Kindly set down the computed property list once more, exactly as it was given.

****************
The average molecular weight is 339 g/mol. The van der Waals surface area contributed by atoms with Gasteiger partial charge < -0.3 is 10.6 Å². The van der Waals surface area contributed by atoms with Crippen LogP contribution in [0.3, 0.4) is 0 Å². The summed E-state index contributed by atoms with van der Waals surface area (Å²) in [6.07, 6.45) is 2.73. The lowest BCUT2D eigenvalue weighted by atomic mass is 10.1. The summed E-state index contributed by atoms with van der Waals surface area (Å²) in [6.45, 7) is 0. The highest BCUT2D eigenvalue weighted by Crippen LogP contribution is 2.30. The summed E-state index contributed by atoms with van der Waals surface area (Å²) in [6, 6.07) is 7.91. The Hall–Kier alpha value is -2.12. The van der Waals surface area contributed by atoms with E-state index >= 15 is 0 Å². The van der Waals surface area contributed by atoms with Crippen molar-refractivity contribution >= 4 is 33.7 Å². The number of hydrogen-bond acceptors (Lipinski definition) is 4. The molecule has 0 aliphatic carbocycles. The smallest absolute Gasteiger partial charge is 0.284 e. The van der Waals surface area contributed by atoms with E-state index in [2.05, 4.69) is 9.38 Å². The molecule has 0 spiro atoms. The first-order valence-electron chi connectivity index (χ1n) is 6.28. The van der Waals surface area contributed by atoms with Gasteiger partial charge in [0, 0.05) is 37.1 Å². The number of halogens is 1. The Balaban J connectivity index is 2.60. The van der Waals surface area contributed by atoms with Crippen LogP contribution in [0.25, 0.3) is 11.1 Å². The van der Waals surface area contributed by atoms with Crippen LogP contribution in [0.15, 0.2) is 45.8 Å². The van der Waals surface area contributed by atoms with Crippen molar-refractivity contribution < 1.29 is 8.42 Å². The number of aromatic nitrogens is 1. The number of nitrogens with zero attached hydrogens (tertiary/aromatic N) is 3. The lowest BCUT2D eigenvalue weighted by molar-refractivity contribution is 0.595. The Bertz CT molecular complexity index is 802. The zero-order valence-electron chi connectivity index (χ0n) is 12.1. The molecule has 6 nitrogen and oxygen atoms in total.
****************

The average molecular weight is 339 g/mol. The van der Waals surface area contributed by atoms with Gasteiger partial charge < -0.3 is 10.6 Å². The van der Waals surface area contributed by atoms with Crippen LogP contribution in [0.3, 0.4) is 0 Å². The summed E-state index contributed by atoms with van der Waals surface area (Å²) in [6.07, 6.45) is 2.73. The lowest BCUT2D eigenvalue weighted by atomic mass is 10.1. The summed E-state index contributed by atoms with van der Waals surface area (Å²) in [6.45, 7) is 0. The highest BCUT2D eigenvalue weighted by Crippen LogP contribution is 2.30. The summed E-state index contributed by atoms with van der Waals surface area (Å²) in [6, 6.07) is 7.91. The Hall–Kier alpha value is -2.12. The van der Waals surface area contributed by atoms with E-state index >= 15 is 0 Å². The van der Waals surface area contributed by atoms with Crippen molar-refractivity contribution >= 4 is 33.7 Å². The number of hydrogen-bond acceptors (Lipinski definition) is 4. The molecule has 0 aliphatic carbocycles. The smallest absolute Gasteiger partial charge is 0.284 e. The van der Waals surface area contributed by atoms with E-state index in [2.05, 4.69) is 9.38 Å². The molecule has 0 spiro atoms. The first-order valence-electron chi connectivity index (χ1n) is 6.28. The van der Waals surface area contributed by atoms with Gasteiger partial charge in [0, 0.05) is 37.1 Å². The number of halogens is 1. The Balaban J connectivity index is 2.60. The van der Waals surface area contributed by atoms with Crippen LogP contribution in [0.25, 0.3) is 11.1 Å². The van der Waals surface area contributed by atoms with Crippen LogP contribution in [0.15, 0.2) is 45.8 Å². The van der Waals surface area contributed by atoms with Crippen molar-refractivity contribution < 1.29 is 8.42 Å². The number of aromatic nitrogens is 1. The number of nitrogens with zero attached hydrogens (tertiary/aromatic N) is 3. The lowest BCUT2D eigenvalue weighted by molar-refractivity contribution is 0.595. The Bertz CT molecular complexity index is 802. The zero-order valence-electron chi connectivity index (χ0n) is 12.1. The molecule has 6 nitrogen and oxygen atoms in total.